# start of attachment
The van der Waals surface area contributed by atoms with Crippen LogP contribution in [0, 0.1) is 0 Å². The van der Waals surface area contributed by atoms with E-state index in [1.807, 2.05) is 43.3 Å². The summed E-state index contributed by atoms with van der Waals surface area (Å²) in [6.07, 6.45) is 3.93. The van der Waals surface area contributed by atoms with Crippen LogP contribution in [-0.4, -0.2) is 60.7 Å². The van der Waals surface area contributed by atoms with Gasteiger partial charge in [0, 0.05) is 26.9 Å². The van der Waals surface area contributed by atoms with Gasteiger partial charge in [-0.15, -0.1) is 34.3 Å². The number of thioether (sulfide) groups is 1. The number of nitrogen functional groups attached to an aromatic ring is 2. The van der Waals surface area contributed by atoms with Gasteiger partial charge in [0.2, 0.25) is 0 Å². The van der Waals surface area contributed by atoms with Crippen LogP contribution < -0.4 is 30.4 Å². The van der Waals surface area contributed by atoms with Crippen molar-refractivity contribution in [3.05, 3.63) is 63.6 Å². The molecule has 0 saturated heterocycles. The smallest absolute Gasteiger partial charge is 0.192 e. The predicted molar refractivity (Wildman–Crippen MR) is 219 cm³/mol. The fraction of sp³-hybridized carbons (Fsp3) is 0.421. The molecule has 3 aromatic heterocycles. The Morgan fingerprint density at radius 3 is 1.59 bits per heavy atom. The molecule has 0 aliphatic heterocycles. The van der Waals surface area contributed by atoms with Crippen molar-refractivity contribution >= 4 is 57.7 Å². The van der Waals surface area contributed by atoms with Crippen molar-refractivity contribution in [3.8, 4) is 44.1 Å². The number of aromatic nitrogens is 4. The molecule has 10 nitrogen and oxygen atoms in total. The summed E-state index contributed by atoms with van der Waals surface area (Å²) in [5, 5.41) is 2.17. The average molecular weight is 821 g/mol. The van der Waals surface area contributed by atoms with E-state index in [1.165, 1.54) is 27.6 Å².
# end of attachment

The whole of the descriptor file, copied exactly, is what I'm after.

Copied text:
The van der Waals surface area contributed by atoms with Crippen LogP contribution in [0, 0.1) is 0 Å². The van der Waals surface area contributed by atoms with E-state index in [1.807, 2.05) is 43.3 Å². The summed E-state index contributed by atoms with van der Waals surface area (Å²) in [6.07, 6.45) is 3.93. The van der Waals surface area contributed by atoms with Crippen LogP contribution in [-0.4, -0.2) is 60.7 Å². The van der Waals surface area contributed by atoms with Gasteiger partial charge in [0, 0.05) is 26.9 Å². The van der Waals surface area contributed by atoms with Gasteiger partial charge in [-0.15, -0.1) is 34.3 Å². The number of thioether (sulfide) groups is 1. The number of nitrogen functional groups attached to an aromatic ring is 2. The van der Waals surface area contributed by atoms with Gasteiger partial charge in [0.2, 0.25) is 0 Å². The van der Waals surface area contributed by atoms with Crippen LogP contribution < -0.4 is 30.4 Å². The van der Waals surface area contributed by atoms with Crippen molar-refractivity contribution in [3.05, 3.63) is 63.6 Å². The molecule has 0 saturated heterocycles. The smallest absolute Gasteiger partial charge is 0.192 e. The predicted molar refractivity (Wildman–Crippen MR) is 219 cm³/mol. The fraction of sp³-hybridized carbons (Fsp3) is 0.421. The molecule has 3 aromatic heterocycles. The Morgan fingerprint density at radius 3 is 1.59 bits per heavy atom. The molecule has 0 aliphatic heterocycles. The van der Waals surface area contributed by atoms with Crippen molar-refractivity contribution >= 4 is 57.7 Å². The van der Waals surface area contributed by atoms with Crippen molar-refractivity contribution in [3.8, 4) is 44.1 Å². The number of aromatic nitrogens is 4. The molecule has 10 nitrogen and oxygen atoms in total. The summed E-state index contributed by atoms with van der Waals surface area (Å²) in [5, 5.41) is 2.17. The average molecular weight is 821 g/mol. The van der Waals surface area contributed by atoms with E-state index in [1.165, 1.54) is 27.6 Å².